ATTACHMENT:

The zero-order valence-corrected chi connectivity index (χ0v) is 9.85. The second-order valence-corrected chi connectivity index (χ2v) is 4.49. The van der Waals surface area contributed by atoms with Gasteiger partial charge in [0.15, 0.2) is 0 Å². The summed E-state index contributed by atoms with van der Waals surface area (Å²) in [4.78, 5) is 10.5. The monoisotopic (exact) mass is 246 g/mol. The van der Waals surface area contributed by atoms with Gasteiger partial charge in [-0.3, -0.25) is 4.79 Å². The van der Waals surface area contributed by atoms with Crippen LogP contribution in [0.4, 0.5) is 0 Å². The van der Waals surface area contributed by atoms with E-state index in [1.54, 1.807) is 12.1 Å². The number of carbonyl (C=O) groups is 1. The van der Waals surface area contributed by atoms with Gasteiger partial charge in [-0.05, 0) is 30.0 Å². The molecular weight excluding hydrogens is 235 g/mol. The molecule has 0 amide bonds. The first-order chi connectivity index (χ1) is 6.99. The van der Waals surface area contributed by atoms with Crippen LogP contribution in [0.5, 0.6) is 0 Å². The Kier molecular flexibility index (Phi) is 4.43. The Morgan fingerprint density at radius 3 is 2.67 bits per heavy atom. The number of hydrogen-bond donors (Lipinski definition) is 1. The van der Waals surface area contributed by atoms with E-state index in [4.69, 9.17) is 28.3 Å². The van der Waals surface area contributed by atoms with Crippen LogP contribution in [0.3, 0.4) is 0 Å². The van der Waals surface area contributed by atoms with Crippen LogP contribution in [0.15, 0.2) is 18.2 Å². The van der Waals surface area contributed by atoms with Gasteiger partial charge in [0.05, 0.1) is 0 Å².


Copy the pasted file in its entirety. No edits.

The zero-order valence-corrected chi connectivity index (χ0v) is 9.85. The second-order valence-corrected chi connectivity index (χ2v) is 4.49. The van der Waals surface area contributed by atoms with Gasteiger partial charge in [0.15, 0.2) is 0 Å². The summed E-state index contributed by atoms with van der Waals surface area (Å²) in [4.78, 5) is 10.5. The monoisotopic (exact) mass is 246 g/mol. The van der Waals surface area contributed by atoms with Gasteiger partial charge in [-0.3, -0.25) is 4.79 Å². The van der Waals surface area contributed by atoms with Crippen LogP contribution in [0.4, 0.5) is 0 Å². The van der Waals surface area contributed by atoms with E-state index in [1.54, 1.807) is 12.1 Å². The number of carbonyl (C=O) groups is 1. The van der Waals surface area contributed by atoms with Gasteiger partial charge in [-0.05, 0) is 30.0 Å². The molecular weight excluding hydrogens is 235 g/mol. The molecule has 0 amide bonds. The first-order chi connectivity index (χ1) is 6.99. The van der Waals surface area contributed by atoms with Crippen LogP contribution in [0.5, 0.6) is 0 Å². The Kier molecular flexibility index (Phi) is 4.43. The Morgan fingerprint density at radius 3 is 2.67 bits per heavy atom. The number of hydrogen-bond donors (Lipinski definition) is 1. The van der Waals surface area contributed by atoms with E-state index in [4.69, 9.17) is 28.3 Å². The van der Waals surface area contributed by atoms with Crippen LogP contribution in [0.3, 0.4) is 0 Å². The van der Waals surface area contributed by atoms with Crippen LogP contribution in [0.15, 0.2) is 18.2 Å². The van der Waals surface area contributed by atoms with Gasteiger partial charge in [0.05, 0.1) is 0 Å².